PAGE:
The number 666 is the number of the beast in Revelation, the last book of the Bible:

This calls for wisdom: let the one who has understanding calculate the number of the beast, for it is the number of a man, and his number is 666. (Revelation 13:18)

The “beast” in Revelation is a symbol for a person or organization which persecutes the people of God. For years, Bible scholars have puzzled over what the number means. It has been linked with an extraordinary array of organizations and people including the Ku Klux Klan, Pope Leo X, Martin Luther, and Henry Kissinger!

Some interpretations

Many of the suggested interpretations use the numerical value of letters. For example, in Greek the first nine letters represented the first nine natural numbers: a=1, b=2, g=3, d=4, e=5, etc. The second nine letters represent 10,20,…,90, and the remaining letters are used to denote 100,200,… A similar system exists for Hebrew letters.

  1. An early suggestion along these lines involved the name “Nero Caesar“. Nero was the perpetrator of extreme persecution of the Jews and Christians, burning them as human torches in his garden parties and forcing them to fight to the death against lions and other wild animals. If you write the Latin name “Nero Caesar” in Greek, then transliterate it into Hebrew (using a rather unusual spelling) and add up the letters, you get 666! Hmmm. Perhaps a little contrived. Furthermore, it is likely that Revelation was written 30 years after Nero died.
  2. It has also been noted that “The Latin Kingdom” when written in Greek totalled 666. The Latin or Roman empire was often persecuting Christians and Jews.
  3. A related idea which has gained widespread popularity was proposed by Irenaeus in the second century after Jesus. He suggested the magic word was “Lateinos“. In Greek, the letters of the word sum to 666. However, an unusual spelling is required: it would normally be spelt without an e. Those favouring this idea see the word as a symbol of the Roman empire or Roman Catholic church, both of which have become famous for their attempts to destroy alleged heretics.
  4. Another idea implicating the Roman church involves the Pope’s Latin title “VICARIVS FILII DEI” which means “in place of the Son of God”. Adding those letters which are Roman numerals gives V+I+C+I+V+I+L+I+I+D+I = 5+1+100+1+5+1+50+1+1+500+1 = 666.
  5. Other scholars have noted that the numerical value of “Jesus” in Greek is 888 (again using a faulty spelling). So each digit is one more than the number 7 which appears to symbolise perfection in the Bible. So 666 is thought to be a contrast to Jesus and intended to symbolize someone falling short.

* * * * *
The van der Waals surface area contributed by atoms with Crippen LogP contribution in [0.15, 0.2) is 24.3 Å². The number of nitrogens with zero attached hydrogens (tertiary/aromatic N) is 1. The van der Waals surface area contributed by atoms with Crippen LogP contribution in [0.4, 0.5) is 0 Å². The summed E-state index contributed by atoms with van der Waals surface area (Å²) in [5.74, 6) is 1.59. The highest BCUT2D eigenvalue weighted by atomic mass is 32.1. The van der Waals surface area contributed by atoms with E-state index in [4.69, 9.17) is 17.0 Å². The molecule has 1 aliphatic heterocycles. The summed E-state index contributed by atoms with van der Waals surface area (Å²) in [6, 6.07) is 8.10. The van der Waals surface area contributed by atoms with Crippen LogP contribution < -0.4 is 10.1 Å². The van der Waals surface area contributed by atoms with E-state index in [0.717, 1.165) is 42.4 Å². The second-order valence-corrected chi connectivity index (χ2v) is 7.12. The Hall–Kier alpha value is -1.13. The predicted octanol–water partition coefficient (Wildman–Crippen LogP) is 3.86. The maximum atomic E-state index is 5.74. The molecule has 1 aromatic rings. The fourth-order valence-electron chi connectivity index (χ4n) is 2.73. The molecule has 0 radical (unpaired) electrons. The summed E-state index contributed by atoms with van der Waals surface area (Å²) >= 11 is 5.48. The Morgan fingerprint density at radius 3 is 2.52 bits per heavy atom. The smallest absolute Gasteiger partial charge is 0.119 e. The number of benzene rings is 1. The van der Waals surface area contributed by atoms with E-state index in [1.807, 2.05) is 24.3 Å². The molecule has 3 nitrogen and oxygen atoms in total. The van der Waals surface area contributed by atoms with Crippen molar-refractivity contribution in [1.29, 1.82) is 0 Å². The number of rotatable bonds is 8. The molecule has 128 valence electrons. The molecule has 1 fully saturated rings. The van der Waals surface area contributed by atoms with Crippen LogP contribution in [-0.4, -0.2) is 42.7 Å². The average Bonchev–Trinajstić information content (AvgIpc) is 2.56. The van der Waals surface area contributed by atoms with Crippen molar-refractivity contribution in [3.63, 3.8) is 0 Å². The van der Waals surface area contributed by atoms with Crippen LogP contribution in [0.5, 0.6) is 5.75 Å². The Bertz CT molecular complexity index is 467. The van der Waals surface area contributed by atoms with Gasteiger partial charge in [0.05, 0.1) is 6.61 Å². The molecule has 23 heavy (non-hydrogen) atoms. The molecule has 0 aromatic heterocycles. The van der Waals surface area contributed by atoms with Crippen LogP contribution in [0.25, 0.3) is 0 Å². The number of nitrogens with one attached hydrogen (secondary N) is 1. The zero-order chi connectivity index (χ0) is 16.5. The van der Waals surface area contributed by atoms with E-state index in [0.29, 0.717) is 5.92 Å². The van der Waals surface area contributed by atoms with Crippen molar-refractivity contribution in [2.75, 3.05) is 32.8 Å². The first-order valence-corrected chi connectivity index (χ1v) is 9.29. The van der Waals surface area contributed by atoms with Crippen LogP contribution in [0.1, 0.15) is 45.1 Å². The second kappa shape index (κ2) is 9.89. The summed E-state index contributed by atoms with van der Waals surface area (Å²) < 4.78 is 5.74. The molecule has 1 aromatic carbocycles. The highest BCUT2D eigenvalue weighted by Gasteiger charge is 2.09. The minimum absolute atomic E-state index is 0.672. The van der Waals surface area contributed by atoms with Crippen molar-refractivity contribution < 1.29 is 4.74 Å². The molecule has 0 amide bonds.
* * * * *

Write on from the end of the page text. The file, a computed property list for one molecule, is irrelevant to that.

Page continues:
6. More information along these lines is at Wikipedia

What does the Bible say?

Apart from the number 666, the Bible describes the beast as having great power over the whole world, being worshipped by many people, blaspheming God, persecuting God’s people, and controlling trade. In Revelation 17, the beast is ridden by a prostitute! It is ultimately destroyed by Jesus Christ when he returns to earth.

Usually the best way to interpret the Bible is to allow it to intepret itself. There are three other references to the number 666 in the Bible. One (Ezra 2:13) says that Adonikam had 666 descendants in a census taken in about 538 B.C. This is probably irrelevant. The other two (1 Kings 10:14 and 2 Chronicles 9:13) are almost identical:

The weight of the gold that Solomon received yearly was 666 talents.

Solomon was a great king of Israel from 960 B.C. to 931 B.C. While this reference appears rather obscure, it is interesting that Solomon was involved in extensive trading of gold, silver, gems, ivory, cinnamon, spices, wine, oil, wheat, cattle, sheep, horses and chariots (see 1 Kings 10 and 2 Chronicles 9). These are almost exactly the same as the things traded by the prostitute who rides the beast (see Revelation 18:11-13). It is possible then, that the number 666 was intended to be a clue pointing to the extensive international trade network of the beast, similar to that of Solomon thousands of years before.

Whichever, if any, of these interpretations is correct, the main point of the passage is clear enough. It was written to encourage God’s people in the face of persecution and to prepare them for the second coming of Jesus when he will overthrow the governments of the world and set up a new worldwide government.

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